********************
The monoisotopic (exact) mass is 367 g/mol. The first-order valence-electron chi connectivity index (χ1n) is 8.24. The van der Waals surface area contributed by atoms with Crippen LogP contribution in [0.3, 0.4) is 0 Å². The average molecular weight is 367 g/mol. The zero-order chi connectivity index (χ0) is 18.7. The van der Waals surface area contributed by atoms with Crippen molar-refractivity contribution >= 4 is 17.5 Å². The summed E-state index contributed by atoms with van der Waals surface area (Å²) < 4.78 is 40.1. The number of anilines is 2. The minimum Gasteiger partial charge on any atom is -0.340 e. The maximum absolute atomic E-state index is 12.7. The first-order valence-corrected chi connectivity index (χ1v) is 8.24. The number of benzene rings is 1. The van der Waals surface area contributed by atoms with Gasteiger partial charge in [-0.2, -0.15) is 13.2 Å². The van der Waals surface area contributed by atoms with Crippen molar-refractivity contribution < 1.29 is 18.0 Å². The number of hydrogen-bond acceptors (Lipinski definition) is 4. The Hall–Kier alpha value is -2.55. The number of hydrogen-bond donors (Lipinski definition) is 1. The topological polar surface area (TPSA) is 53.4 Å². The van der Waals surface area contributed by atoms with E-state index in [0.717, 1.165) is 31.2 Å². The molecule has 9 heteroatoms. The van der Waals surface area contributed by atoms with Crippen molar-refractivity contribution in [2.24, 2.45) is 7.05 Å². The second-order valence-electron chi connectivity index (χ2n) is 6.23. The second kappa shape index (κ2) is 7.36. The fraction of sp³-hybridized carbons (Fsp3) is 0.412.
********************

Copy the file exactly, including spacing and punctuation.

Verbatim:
The monoisotopic (exact) mass is 367 g/mol. The first-order valence-electron chi connectivity index (χ1n) is 8.24. The van der Waals surface area contributed by atoms with Crippen LogP contribution in [0.3, 0.4) is 0 Å². The average molecular weight is 367 g/mol. The zero-order chi connectivity index (χ0) is 18.7. The van der Waals surface area contributed by atoms with Crippen molar-refractivity contribution >= 4 is 17.5 Å². The summed E-state index contributed by atoms with van der Waals surface area (Å²) < 4.78 is 40.1. The number of anilines is 2. The minimum Gasteiger partial charge on any atom is -0.340 e. The maximum absolute atomic E-state index is 12.7. The first-order valence-corrected chi connectivity index (χ1v) is 8.24. The number of benzene rings is 1. The van der Waals surface area contributed by atoms with Gasteiger partial charge in [-0.2, -0.15) is 13.2 Å². The van der Waals surface area contributed by atoms with Crippen molar-refractivity contribution < 1.29 is 18.0 Å². The number of hydrogen-bond acceptors (Lipinski definition) is 4. The Hall–Kier alpha value is -2.55. The number of hydrogen-bond donors (Lipinski definition) is 1. The topological polar surface area (TPSA) is 53.4 Å². The van der Waals surface area contributed by atoms with E-state index in [0.717, 1.165) is 31.2 Å². The molecule has 9 heteroatoms. The van der Waals surface area contributed by atoms with Crippen molar-refractivity contribution in [2.24, 2.45) is 7.05 Å². The second-order valence-electron chi connectivity index (χ2n) is 6.23. The second kappa shape index (κ2) is 7.36. The fraction of sp³-hybridized carbons (Fsp3) is 0.412.